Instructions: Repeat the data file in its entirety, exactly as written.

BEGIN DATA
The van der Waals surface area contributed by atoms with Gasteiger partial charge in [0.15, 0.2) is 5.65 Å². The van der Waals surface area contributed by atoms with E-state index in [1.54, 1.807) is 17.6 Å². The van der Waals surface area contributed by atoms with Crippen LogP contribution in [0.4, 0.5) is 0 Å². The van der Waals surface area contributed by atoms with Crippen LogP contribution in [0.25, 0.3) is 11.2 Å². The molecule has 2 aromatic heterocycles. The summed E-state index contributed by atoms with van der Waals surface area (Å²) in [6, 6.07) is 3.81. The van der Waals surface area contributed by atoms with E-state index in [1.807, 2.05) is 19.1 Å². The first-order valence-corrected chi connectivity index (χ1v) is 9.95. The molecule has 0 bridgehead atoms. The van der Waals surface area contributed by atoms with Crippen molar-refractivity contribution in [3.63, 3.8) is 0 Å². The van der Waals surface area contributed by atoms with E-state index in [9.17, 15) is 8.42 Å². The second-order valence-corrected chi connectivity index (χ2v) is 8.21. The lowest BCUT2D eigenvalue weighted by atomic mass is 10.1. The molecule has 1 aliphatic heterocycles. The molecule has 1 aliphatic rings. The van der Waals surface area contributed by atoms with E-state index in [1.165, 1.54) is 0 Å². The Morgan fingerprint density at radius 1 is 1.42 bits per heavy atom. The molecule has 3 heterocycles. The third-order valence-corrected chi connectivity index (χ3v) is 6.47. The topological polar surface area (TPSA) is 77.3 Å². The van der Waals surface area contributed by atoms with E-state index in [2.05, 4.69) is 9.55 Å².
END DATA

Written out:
The van der Waals surface area contributed by atoms with Gasteiger partial charge in [0.15, 0.2) is 5.65 Å². The van der Waals surface area contributed by atoms with E-state index in [1.54, 1.807) is 17.6 Å². The van der Waals surface area contributed by atoms with Crippen LogP contribution in [0.4, 0.5) is 0 Å². The van der Waals surface area contributed by atoms with Crippen LogP contribution in [0.25, 0.3) is 11.2 Å². The molecule has 2 aromatic heterocycles. The summed E-state index contributed by atoms with van der Waals surface area (Å²) in [6, 6.07) is 3.81. The van der Waals surface area contributed by atoms with E-state index in [1.807, 2.05) is 19.1 Å². The first-order valence-corrected chi connectivity index (χ1v) is 9.95. The molecule has 0 bridgehead atoms. The van der Waals surface area contributed by atoms with Crippen molar-refractivity contribution in [3.63, 3.8) is 0 Å². The van der Waals surface area contributed by atoms with E-state index in [9.17, 15) is 8.42 Å². The second-order valence-corrected chi connectivity index (χ2v) is 8.21. The lowest BCUT2D eigenvalue weighted by atomic mass is 10.1. The molecule has 1 aliphatic heterocycles. The molecule has 1 aliphatic rings. The van der Waals surface area contributed by atoms with E-state index in [1.165, 1.54) is 0 Å². The Morgan fingerprint density at radius 1 is 1.42 bits per heavy atom. The molecule has 3 heterocycles. The third-order valence-corrected chi connectivity index (χ3v) is 6.47. The topological polar surface area (TPSA) is 77.3 Å². The van der Waals surface area contributed by atoms with E-state index in [2.05, 4.69) is 9.55 Å².